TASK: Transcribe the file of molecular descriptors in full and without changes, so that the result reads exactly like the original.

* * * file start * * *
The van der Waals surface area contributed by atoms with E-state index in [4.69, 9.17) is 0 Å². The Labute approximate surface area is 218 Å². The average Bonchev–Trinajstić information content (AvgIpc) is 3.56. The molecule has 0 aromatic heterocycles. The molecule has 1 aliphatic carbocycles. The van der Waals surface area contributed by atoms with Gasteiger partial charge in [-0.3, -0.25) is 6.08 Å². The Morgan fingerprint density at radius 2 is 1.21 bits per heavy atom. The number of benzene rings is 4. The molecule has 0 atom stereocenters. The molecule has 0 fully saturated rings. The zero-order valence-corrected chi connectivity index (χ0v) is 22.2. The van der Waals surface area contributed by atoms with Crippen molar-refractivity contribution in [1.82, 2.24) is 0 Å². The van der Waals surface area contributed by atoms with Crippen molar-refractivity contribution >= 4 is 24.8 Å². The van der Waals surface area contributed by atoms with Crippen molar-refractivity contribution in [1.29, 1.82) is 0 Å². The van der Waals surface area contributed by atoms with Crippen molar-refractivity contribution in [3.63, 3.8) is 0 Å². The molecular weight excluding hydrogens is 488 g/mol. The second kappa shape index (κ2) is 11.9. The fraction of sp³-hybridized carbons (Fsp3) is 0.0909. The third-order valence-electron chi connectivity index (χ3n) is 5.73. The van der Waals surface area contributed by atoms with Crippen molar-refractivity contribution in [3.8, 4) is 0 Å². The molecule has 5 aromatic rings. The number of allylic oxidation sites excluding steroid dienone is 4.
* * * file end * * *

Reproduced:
The van der Waals surface area contributed by atoms with E-state index in [4.69, 9.17) is 0 Å². The Labute approximate surface area is 218 Å². The average Bonchev–Trinajstić information content (AvgIpc) is 3.56. The molecule has 0 aromatic heterocycles. The molecule has 1 aliphatic carbocycles. The van der Waals surface area contributed by atoms with Gasteiger partial charge in [-0.3, -0.25) is 6.08 Å². The Morgan fingerprint density at radius 2 is 1.21 bits per heavy atom. The number of benzene rings is 4. The molecule has 0 atom stereocenters. The molecule has 0 fully saturated rings. The zero-order valence-corrected chi connectivity index (χ0v) is 22.2. The van der Waals surface area contributed by atoms with Crippen molar-refractivity contribution in [1.82, 2.24) is 0 Å². The van der Waals surface area contributed by atoms with Crippen molar-refractivity contribution >= 4 is 24.8 Å². The van der Waals surface area contributed by atoms with Crippen molar-refractivity contribution in [1.29, 1.82) is 0 Å². The van der Waals surface area contributed by atoms with Crippen molar-refractivity contribution in [3.63, 3.8) is 0 Å². The molecular weight excluding hydrogens is 488 g/mol. The second kappa shape index (κ2) is 11.9. The fraction of sp³-hybridized carbons (Fsp3) is 0.0909. The third-order valence-electron chi connectivity index (χ3n) is 5.73. The van der Waals surface area contributed by atoms with Crippen molar-refractivity contribution in [3.8, 4) is 0 Å². The molecule has 5 aromatic rings. The number of allylic oxidation sites excluding steroid dienone is 4.